Let’s do a quick compare and contrast. I’ve got two hyper-famous basketball players in mind. Player A, from his highschool days on, has been known for teamwork. I don’t mean this in the sense of some nauseatingly inspirational cliche either, I mean there are articles by people with PhDs analyzing Player A’s abiding psychological yearning for the highest forms of teamwork. Watch him play and you will almost always see a happy space where each teammate operates as part of a synchronous whole. You will watch as each sacrifices individual glory for the sake of the whole, where enormous star Player A consistently passes up decent scoring opportunities because a less talented comrade has a great scoring opportunity. It shows up in objective measures as well. Player A’s teammates consistently deliver vastly more efficient performances when Player A is around. He has massively overachieved with no-name teammates, bad coaches and idiotic management. He has dragged two exceptionally disfunctional teams to the NBA Finals. He is a fantastic passer, perhaps the best defender on earth and great at doing the little, unglamorous things that competing stars typically don’t.
Outside of his profession, Player A has twice endangered his endorsements/revenue streams to stand up against social injustices. He is gracious in defeat, consistently the bigger man in the face of provocations and, from all indications, devoted to his family. He is perhaps the biggest villain in the NBA.
Player B, by contrast, has such popularity he can get away with a Hitler mustache. He uses this popularity and power to bully and psychologically break his
victims teammates. Provided the target teammate is insufficiently teenaged to break in the face of his mind fucking, Player B moves on to simply breaking noses. Player B delighted in betraying “friends” for competitive advantage, was loathe to share glory with his teammates and was a ball hog of historical proportions. Player B disproves of passing, save when the passes go to him. Indeed, a long string of formerly productive players joined Player B only to see their statistics plummet. Unlike hated Player A, Player B was never able to lift a subpar team over .500, much less the NBA Finals. Player B required, at minimum, a hall of fame teammate, the most successful coach in basketball history, another borderline All Star and the most efficient three point shooter in history.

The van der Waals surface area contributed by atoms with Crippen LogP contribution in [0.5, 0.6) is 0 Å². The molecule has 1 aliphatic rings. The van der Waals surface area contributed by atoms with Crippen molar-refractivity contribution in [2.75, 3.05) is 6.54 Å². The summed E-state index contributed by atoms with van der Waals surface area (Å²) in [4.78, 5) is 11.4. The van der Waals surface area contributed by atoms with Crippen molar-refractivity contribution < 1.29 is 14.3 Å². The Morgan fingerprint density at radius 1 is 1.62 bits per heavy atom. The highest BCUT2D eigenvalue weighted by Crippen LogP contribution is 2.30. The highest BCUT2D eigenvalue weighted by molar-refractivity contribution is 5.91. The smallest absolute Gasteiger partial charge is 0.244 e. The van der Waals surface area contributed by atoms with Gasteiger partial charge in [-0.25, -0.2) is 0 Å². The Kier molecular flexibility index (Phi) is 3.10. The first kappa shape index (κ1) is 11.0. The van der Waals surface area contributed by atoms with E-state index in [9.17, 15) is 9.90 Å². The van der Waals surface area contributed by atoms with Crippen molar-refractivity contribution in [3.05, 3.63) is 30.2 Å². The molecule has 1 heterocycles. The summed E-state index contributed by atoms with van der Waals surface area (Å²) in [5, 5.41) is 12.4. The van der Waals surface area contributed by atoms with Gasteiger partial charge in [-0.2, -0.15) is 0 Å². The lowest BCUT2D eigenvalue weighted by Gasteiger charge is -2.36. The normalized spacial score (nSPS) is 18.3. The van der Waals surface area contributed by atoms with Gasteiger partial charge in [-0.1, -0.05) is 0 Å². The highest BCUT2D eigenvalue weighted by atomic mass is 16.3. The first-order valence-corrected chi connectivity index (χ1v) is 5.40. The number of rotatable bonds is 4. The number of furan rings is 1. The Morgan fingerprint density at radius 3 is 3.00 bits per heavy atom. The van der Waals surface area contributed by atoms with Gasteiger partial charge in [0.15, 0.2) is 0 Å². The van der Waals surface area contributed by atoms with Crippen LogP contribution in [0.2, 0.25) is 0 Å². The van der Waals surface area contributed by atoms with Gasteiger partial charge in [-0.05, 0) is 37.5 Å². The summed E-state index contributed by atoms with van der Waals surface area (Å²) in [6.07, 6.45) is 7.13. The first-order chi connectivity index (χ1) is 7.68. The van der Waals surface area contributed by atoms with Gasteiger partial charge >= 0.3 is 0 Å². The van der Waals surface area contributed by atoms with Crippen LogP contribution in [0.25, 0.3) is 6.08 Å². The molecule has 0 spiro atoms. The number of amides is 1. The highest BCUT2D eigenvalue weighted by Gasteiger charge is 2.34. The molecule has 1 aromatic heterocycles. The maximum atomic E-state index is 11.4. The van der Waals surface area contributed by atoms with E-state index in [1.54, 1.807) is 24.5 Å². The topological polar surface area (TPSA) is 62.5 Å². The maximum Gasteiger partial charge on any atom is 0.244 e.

Without those, he repeatedly wilted in the face of tough, team oriented rivals. Perhaps wilted is too mild a term. He got brutalized. When a white supremacists, anti-AIDS research politician asked for and received Player B’s endorsement, Player B famously reminded us that white supremacist homophobes wear sneakers, too. He treated his ex wife like crap and used his Hall of Fame Acceptance speech as a platform to trash-talk his own children. He is also a global hero. (If you haven’t yet figured it out, Player A is LeBron James. Player B is Michael Jordan.)
So what gives? Why do we idolize the prick of infinite awfulness and pile hate on the consummate team player? I’m going to advance two theories. The first is based on the enduring power of zombies to capture our imaginations and the second based on the enduring fantasy of John Galt.
For creatures that have never actually existed, we sure spend a lot of time and money thinking about, preparing for and obsessing over zombies. The problem of non-existence is compounded by the fact that, on a practical level, zombies wouldn’t be very scary anyway. Imagine the headlines of a zombie outbreak tomorrow. “Tonight on CNN, swarms of unarmed cannibals with brain damage get effortlessly converted to fertilizer in ill-advised attack on US military base.”
Clearly, we aren’t interested in zombies as practical things. We must be using them as representatives of something else. Guys like George Romero think they represent mindless capitalism or communism. Others use them as proxies for mindless herd behavior in the “sheeple.” Other’s still use the brain-damaged-people-with-appalling-hygiene-walking-in-large-groups idea as a representation of the now gone Wild West. While these are all valid interpretations of the phenomenon, I prefer to think of zombies as an excuse to be really, really anti-social.